Gosliner, T. M. (1987). Biogeography of the Opisthobranch gastropod fauna of Southern Africa. American Malacological Bulletin. 5: 243-258.
Gosliner, T. M.
Biogeography of the Opisthobranch gastropod fauna of Southern Africa
American Malacological Bulletin
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In temperate Atlantic and Indian Ocean waters of southern Africa, endemic and Atlantic opisthobranch mollusks are predominant, while in tropical waters of the region these are replaced by Indo-Pacific and circumtropical species. Well-defined boundaries, previously described for southern African biogeographical provinces, are blurred when opisthobranchs are considered. However, distinct temperate and tropical faunas are present. Most of the Indo-Pacific species present in southern Africa extend well across the Indian Ocean, and a majority of species are also found on the non-marginal portions of the Pacific Plate.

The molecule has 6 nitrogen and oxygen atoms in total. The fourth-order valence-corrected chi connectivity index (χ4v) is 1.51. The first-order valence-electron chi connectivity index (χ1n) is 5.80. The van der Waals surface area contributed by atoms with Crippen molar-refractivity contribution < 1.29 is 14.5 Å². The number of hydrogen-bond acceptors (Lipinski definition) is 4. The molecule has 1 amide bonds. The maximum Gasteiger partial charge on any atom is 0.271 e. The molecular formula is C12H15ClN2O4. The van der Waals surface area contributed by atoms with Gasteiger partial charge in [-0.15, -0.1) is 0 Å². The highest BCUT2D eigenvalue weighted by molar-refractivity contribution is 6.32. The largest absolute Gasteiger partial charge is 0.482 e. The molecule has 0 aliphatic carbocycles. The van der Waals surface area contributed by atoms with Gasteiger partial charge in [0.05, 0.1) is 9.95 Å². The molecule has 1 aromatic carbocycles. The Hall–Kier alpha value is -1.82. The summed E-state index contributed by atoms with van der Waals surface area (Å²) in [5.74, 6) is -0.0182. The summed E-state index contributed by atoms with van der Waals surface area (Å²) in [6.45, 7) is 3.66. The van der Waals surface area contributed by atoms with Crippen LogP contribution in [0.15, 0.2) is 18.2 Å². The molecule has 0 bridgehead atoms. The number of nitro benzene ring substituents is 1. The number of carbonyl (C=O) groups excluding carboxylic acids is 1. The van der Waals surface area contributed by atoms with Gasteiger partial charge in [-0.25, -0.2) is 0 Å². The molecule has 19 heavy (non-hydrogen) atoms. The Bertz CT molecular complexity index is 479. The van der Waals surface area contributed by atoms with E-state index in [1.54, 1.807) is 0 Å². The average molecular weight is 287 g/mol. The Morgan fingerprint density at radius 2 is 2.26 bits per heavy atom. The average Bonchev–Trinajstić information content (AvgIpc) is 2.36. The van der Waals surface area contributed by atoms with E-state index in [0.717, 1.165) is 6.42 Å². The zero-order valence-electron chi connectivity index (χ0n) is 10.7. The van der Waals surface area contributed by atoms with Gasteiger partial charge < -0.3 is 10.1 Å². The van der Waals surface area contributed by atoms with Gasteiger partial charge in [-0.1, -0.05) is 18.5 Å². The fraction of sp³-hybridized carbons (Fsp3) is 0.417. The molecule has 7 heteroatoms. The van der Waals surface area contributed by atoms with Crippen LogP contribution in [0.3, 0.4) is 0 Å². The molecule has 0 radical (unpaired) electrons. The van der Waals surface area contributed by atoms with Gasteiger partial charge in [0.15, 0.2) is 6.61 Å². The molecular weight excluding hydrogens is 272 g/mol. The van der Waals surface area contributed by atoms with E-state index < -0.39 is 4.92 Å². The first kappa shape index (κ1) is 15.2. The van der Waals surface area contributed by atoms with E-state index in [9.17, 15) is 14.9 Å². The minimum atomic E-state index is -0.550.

Sister group relationships suggest that are southern African opisthobranch fauna is phylogenetically and biogeographically linked to three primary regions: sub-Antarctic, North Atlantic and Indo-Pacific. Links with sub-Antarctic species appear to be the oldest and may be related to cold water present during the Pliocene. Relationships with North Atlantic species are more recent (Pleistocene) and also appear to be related to major oceanographic and climatic changes.
Levels of endemism in different taxa are simply systematic artifacts, these discrepancies could actually represent challenges to simplistic vicariant hypotheses. The notion that sister species relationships of endemic species provide the only meaningful biogeographical data is discussed and challenged.